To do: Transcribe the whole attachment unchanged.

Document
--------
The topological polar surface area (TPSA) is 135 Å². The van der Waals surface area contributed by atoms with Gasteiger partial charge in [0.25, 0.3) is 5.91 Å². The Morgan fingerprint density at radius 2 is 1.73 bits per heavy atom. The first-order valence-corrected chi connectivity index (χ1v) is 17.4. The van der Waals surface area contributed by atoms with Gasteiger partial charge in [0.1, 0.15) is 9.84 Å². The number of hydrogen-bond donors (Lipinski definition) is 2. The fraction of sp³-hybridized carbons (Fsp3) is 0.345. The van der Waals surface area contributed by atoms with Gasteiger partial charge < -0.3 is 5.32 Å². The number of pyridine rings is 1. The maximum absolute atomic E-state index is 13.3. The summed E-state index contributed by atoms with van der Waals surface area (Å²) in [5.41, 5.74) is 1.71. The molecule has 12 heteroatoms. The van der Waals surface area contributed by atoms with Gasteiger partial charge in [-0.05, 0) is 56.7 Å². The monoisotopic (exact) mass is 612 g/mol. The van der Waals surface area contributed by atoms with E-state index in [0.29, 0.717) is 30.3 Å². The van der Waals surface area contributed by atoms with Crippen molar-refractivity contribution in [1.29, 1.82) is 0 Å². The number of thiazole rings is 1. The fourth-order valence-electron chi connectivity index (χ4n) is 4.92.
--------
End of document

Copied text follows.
The topological polar surface area (TPSA) is 135 Å². The van der Waals surface area contributed by atoms with Gasteiger partial charge in [0.25, 0.3) is 5.91 Å². The Morgan fingerprint density at radius 2 is 1.73 bits per heavy atom. The first-order valence-corrected chi connectivity index (χ1v) is 17.4. The van der Waals surface area contributed by atoms with Gasteiger partial charge in [0.1, 0.15) is 9.84 Å². The number of hydrogen-bond donors (Lipinski definition) is 2. The fraction of sp³-hybridized carbons (Fsp3) is 0.345. The van der Waals surface area contributed by atoms with Gasteiger partial charge < -0.3 is 5.32 Å². The number of pyridine rings is 1. The maximum absolute atomic E-state index is 13.3. The summed E-state index contributed by atoms with van der Waals surface area (Å²) in [5.41, 5.74) is 1.71. The molecule has 12 heteroatoms. The van der Waals surface area contributed by atoms with Gasteiger partial charge in [-0.05, 0) is 56.7 Å². The monoisotopic (exact) mass is 612 g/mol. The van der Waals surface area contributed by atoms with E-state index in [0.29, 0.717) is 30.3 Å². The van der Waals surface area contributed by atoms with Crippen molar-refractivity contribution in [1.29, 1.82) is 0 Å². The number of thiazole rings is 1. The fourth-order valence-electron chi connectivity index (χ4n) is 4.92.